Abandoning the Enlightenment values that produced democracy will not plumb the depths of the vestigial authoritarian impulse that resides in us all, the wish for kings, the desire for order, to be governed, and not to govern. Flexing and posturing and empty venting will not cure the deep sickness in the human spirit that leads people to slaughter the innocent in the middle of a weekend’s laughter.
The expression of bigotry and hatred will not solve the deep desperation in the human heart that leads people to kill their fellow human beings and then blow themselves up as a final act of murderous vengeance against those they perceive to be their enemies, seen and unseen, real and imagined. Tough talk in the context of what happened in Paris is as empty as a bell rung at the bottom of a well.
Francois Hollande, the French president who was at the soccer game that was attacked, has promised that France will wage “pitiless war” against the forces that conceived and executed the attacks. Most wars are pitiless, but not all of them are fought with the combination of toughness and intelligence that this one will require.
This was a lesson that the United States did not learn in the aftermath of the attacks of September 11, 2001. There are things that nations can do in response that are not done out of xenophobic rage and a visceral demand for revenge.
There are things that nations can do in response that do not involve scapegoating the powerless and detaining the innocent.
There is no real point in focusing a response on the people whose religion makes us nervous. States should retaliate against states.
Syrian Refugee Puts Paris Attacks
Into Perspective in One Simple Sentence
Beenish Ahmed / Think Progress
(November 15, 2015) — Fearing reprisals for the deadly attacks in Paris on Friday which are believed to have been carried out by at least one Syrian, refugees across Europe are bracing themselves for a backlash.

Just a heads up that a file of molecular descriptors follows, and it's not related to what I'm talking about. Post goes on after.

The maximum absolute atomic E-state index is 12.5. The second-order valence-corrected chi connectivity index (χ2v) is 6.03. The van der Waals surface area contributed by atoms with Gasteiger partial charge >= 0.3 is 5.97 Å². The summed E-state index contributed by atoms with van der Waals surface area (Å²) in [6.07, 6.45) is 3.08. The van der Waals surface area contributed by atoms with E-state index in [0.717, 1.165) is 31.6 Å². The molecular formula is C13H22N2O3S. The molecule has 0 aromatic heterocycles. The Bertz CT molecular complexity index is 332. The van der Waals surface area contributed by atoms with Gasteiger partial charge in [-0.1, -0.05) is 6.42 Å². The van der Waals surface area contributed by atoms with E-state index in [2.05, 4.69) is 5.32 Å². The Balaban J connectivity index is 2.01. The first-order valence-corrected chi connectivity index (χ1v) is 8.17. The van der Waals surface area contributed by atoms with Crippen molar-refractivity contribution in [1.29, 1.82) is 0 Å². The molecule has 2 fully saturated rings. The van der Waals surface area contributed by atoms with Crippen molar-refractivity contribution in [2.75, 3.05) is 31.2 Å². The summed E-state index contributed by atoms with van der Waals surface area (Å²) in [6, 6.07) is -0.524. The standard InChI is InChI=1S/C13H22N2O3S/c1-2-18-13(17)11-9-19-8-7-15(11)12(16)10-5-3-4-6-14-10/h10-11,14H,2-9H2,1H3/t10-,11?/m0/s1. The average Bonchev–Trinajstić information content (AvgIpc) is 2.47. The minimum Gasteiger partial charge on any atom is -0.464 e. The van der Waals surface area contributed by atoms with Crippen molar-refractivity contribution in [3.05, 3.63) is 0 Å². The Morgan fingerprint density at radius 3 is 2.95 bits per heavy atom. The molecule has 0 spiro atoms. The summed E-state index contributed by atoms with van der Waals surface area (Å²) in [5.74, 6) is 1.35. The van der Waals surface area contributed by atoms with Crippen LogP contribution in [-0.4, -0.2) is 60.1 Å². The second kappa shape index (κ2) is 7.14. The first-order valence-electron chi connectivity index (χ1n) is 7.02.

“We are with them right now, just to help them with this crisis,” a Syrian refugee who walked for 17 days before he made his way to Germany said. Ghaled, 22, who was a dentistry student in Syria before he was forced to flee the conflict there, visited the French embassy in Berlin to pay his respects to those killed in coordinated bomb and gun attacks across Paris.
“What’s happening to them is happening every day in Syria, 100 times per day for five years, so we know what that means,” he said. Such attacks have become all too common in his native country. While his math might be a bit off, Ghaled has a point about the scale of destruction.
At least 129 people in Paris have died as a result of attacks on a soccer stadium, concert hall, as well as bars and restaurants. That number might rise since another 99 are believed to have been seriously injured, but as it stands, it falls short of what Syrians have faced on a day-to-day basis at the hands of a brutal regime and a ruthless terrorist organization.
According to conservative estimates, about 210,060 people have died in Syria since civil war engulfed the country four years ago. That means that an average of 144 people in Syria have died each day, at least half of them civilians.
It’s important to note that unlike Syria, France was at peace when terror struck. A bloody rampage in a popular tourist destination will naturally garner more shock than one in a country known to have slipped into seemingly unending conflict.
Still, it’s important to compare the scale of violence in Syria and in France if only to remember the situation refugees like Ghaled fled — especially as some have blamed them for the carnage.
As some have pointed out, many refugees risked their lives to flee the sort of violence and bloodshed that racked Paris on Friday.
Despite this, refugees have become the targets of attack across Europe. A fire swept through one sprawling camp in Calais, France just after mayhem broke out in Paris.